As Texas Gov. George W. Bush’s campaign lambasted the hand recount in Florida, a Texas Republican is hoping a manual recount could help win him a seat in the State House of Representatives. And they’ll be checking chads.
A bipartisan group of residents in Texas’s northeastern Smith County will gather Monday to begin counting ballots by hand. But instead of relying on a machine count, the group will use a method endorsed in a 1997 law signed by Bush.
Republican candidate Bill Hollowell was defeated in Nov. 7’s election by incumbent Democratic Representative Bob Glaze of Gilmer.
In the first count, Glaze received 21,496 votes to Hollowell’s 19,416 — winning by 2,080 votes, according to the Secretary of State’s office.
On Monday, the Secretary of State approved Hollowell’s request for a recount in Texas House District 5, which includes Smith, Upshur and Van Zandt counties.
A committee of 12 registered voters, six Republicans and six Democrats chosen by a judge, will carry out the recount in Smith County. Each of the three counties will have its own bipartisan recounting committee. The recount must be completed in all three counties by Nov. 20, said Jane Dees, spokeswoman for the Secretary of State.
A Texas Voter’s True Intent
To determine voter’s true intent, Smith County ballot counters will hold some 11,000 punch cards to the light and stare through holes. They will inspect partly dislodged, dimpled, and so called “pregnant” chads. Ballot counting rooms in District 5 are likely to bear a striking resemblance to the images on television of vote counters examining punch cards in Broward County, Fla. — one of the four heavily democratic counties in which the Gore campaign is seeking a manual recount.
Unlike Florida, where ballot counting standards are at individual counties’ discretion, Texas has a statewide standard for manual counts. The rules for recounting ballots by hand are included in Texas’s 700-page Election Code and are similar to the standards currently being used in Broward County, Fla.
The recount standards, signed into law by Bush in 1997, state “a manual recount shall be conducted in preference to an electronic recount.”
Florida’s 25 Electoral College votes could determine this year’s presidential election. With unofficial numbers from Oregon and New Mexico, Gore currently leads Bush in the Electoral College tally 267 to 246, with only Florida undecided.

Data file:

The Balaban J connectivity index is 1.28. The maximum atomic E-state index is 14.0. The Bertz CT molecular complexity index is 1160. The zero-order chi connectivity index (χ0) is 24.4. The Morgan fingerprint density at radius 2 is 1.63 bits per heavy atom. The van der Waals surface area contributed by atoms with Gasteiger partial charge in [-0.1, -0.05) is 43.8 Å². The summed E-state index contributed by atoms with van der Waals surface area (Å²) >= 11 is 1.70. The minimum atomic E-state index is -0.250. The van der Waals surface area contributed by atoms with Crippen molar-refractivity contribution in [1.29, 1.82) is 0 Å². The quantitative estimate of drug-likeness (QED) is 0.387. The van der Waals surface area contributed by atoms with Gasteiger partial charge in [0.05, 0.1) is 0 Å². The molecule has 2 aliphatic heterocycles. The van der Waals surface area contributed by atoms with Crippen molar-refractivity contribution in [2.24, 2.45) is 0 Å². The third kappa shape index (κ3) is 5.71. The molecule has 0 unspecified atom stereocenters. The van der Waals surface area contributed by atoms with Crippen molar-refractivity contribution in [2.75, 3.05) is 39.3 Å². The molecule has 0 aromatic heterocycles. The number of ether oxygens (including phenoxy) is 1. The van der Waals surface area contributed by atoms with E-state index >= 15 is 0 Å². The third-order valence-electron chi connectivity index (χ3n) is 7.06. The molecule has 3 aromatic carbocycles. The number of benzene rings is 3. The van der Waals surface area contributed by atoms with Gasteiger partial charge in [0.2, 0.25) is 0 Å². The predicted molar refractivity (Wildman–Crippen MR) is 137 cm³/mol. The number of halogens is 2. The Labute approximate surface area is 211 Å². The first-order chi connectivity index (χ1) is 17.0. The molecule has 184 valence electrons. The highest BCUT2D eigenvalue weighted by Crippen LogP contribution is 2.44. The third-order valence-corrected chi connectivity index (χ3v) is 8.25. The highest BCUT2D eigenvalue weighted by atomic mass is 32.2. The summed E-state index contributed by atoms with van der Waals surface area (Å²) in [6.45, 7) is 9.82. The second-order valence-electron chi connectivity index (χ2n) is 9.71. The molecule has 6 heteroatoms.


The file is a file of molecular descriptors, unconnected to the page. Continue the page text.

Former Secretary of State James A. Baker III, who is overseeing the Bush campaign’s recount monitoring efforts in Florida, defended the Texas manual recount provision last week by saying it is subject “to uniform rules and standards.”
By contrast, he said in Florida, “the manual vote count sought by the Gore campaign would not be more accurate than an automated count. … Human error, individual subjectivity and actions to ‘determine the voter intent,’ would replace precision machinery.”
The statute concerning manual recounts is in section 127:130 of the state Election Code. It says a vote must be counted if “at least two corners of the chad are detached” and “light is visible through the hole.”
But the rest of the statute is slightly more nebulous. It says votes must also be counted if “an indentation on the chad from the stylus or other object is present and indicates a clearly ascertainable intent of the voter to vote” or the chad “reflects by other means a clearly ascertainable intent of the voter to vote.”
The language in the Texas law was part of a 48-page elections bill signed by Bush that made more than 50 changes to the code, only a few of them dealing with recounts.
The law Bush signed in 1997 was never intended to eliminate or significantly reduce machine recounts of punch-card votes, according to an article in The Washington Post.
Apparently, it resulted from problems election officials faced in races involving three or more candidates.
Occasionally, two losing candidates would request a recount but could not agree on whether it should be by hand or by machine.
Elections officials asked the Legislature for a solution. The 1997 law emerged from that, Melinda Nickless, assistant director of elections in the Texas Secretary of State’s office, told The Post.
ABCNEWS.com’s Claire Moore and The Associated Press contributed to ths report.